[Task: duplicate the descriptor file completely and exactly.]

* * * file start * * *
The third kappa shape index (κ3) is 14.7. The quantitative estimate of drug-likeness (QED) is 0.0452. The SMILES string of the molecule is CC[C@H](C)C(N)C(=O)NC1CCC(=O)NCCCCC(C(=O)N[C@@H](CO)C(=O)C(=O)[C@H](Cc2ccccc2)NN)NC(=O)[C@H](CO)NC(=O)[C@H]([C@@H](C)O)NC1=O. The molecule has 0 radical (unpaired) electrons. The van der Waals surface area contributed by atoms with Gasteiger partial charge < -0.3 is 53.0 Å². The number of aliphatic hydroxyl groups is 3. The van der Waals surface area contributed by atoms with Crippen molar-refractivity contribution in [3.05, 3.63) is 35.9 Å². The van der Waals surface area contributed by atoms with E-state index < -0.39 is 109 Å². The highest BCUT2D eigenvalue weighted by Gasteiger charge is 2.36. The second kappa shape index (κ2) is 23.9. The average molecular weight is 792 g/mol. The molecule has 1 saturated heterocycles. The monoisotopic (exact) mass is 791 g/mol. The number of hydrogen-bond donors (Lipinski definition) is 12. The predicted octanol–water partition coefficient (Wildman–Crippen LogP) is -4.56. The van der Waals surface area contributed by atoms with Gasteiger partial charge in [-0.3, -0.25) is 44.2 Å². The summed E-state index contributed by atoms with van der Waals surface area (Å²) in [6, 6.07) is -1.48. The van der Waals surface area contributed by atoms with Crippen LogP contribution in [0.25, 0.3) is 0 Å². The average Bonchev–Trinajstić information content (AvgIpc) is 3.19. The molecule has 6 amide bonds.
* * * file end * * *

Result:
The third kappa shape index (κ3) is 14.7. The quantitative estimate of drug-likeness (QED) is 0.0452. The SMILES string of the molecule is CC[C@H](C)C(N)C(=O)NC1CCC(=O)NCCCCC(C(=O)N[C@@H](CO)C(=O)C(=O)[C@H](Cc2ccccc2)NN)NC(=O)[C@H](CO)NC(=O)[C@H]([C@@H](C)O)NC1=O. The molecule has 0 radical (unpaired) electrons. The van der Waals surface area contributed by atoms with Gasteiger partial charge < -0.3 is 53.0 Å². The number of aliphatic hydroxyl groups is 3. The van der Waals surface area contributed by atoms with Crippen molar-refractivity contribution in [3.05, 3.63) is 35.9 Å². The van der Waals surface area contributed by atoms with E-state index < -0.39 is 109 Å². The highest BCUT2D eigenvalue weighted by Gasteiger charge is 2.36. The second kappa shape index (κ2) is 23.9. The average molecular weight is 792 g/mol. The molecule has 1 saturated heterocycles. The monoisotopic (exact) mass is 791 g/mol. The number of hydrogen-bond donors (Lipinski definition) is 12. The predicted octanol–water partition coefficient (Wildman–Crippen LogP) is -4.56. The van der Waals surface area contributed by atoms with Gasteiger partial charge in [-0.3, -0.25) is 44.2 Å². The summed E-state index contributed by atoms with van der Waals surface area (Å²) in [6, 6.07) is -1.48. The van der Waals surface area contributed by atoms with Crippen LogP contribution in [0.25, 0.3) is 0 Å². The average Bonchev–Trinajstić information content (AvgIpc) is 3.19. The molecule has 6 amide bonds.